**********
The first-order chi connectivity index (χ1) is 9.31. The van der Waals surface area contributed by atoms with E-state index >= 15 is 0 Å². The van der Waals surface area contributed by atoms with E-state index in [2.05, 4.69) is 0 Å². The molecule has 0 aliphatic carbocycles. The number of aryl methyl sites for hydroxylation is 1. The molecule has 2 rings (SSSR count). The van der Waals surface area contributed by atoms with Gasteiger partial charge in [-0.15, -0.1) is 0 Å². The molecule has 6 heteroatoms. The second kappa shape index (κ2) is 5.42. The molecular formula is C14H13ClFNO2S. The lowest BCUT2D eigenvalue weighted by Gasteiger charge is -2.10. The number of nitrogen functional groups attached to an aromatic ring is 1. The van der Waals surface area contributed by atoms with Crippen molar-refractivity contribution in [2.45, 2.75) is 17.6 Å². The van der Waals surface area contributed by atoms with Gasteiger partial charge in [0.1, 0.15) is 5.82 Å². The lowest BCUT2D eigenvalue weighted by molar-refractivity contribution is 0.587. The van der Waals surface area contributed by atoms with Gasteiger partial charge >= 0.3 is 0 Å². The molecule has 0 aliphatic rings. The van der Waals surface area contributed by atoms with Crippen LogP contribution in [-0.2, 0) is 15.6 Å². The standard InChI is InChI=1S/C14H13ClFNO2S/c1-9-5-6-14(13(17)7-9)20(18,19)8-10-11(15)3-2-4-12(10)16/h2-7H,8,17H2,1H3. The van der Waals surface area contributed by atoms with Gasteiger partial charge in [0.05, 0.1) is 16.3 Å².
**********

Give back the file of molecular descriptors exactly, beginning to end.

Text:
The first-order chi connectivity index (χ1) is 9.31. The van der Waals surface area contributed by atoms with E-state index >= 15 is 0 Å². The van der Waals surface area contributed by atoms with E-state index in [2.05, 4.69) is 0 Å². The molecule has 0 aliphatic carbocycles. The number of aryl methyl sites for hydroxylation is 1. The molecule has 2 rings (SSSR count). The van der Waals surface area contributed by atoms with Gasteiger partial charge in [-0.15, -0.1) is 0 Å². The molecule has 6 heteroatoms. The second kappa shape index (κ2) is 5.42. The molecular formula is C14H13ClFNO2S. The lowest BCUT2D eigenvalue weighted by Gasteiger charge is -2.10. The number of nitrogen functional groups attached to an aromatic ring is 1. The van der Waals surface area contributed by atoms with Crippen molar-refractivity contribution in [2.45, 2.75) is 17.6 Å². The van der Waals surface area contributed by atoms with Gasteiger partial charge in [0.1, 0.15) is 5.82 Å². The lowest BCUT2D eigenvalue weighted by molar-refractivity contribution is 0.587. The van der Waals surface area contributed by atoms with Gasteiger partial charge >= 0.3 is 0 Å². The molecule has 0 aliphatic rings. The van der Waals surface area contributed by atoms with Crippen LogP contribution in [-0.2, 0) is 15.6 Å². The standard InChI is InChI=1S/C14H13ClFNO2S/c1-9-5-6-14(13(17)7-9)20(18,19)8-10-11(15)3-2-4-12(10)16/h2-7H,8,17H2,1H3. The van der Waals surface area contributed by atoms with Gasteiger partial charge in [0.05, 0.1) is 16.3 Å².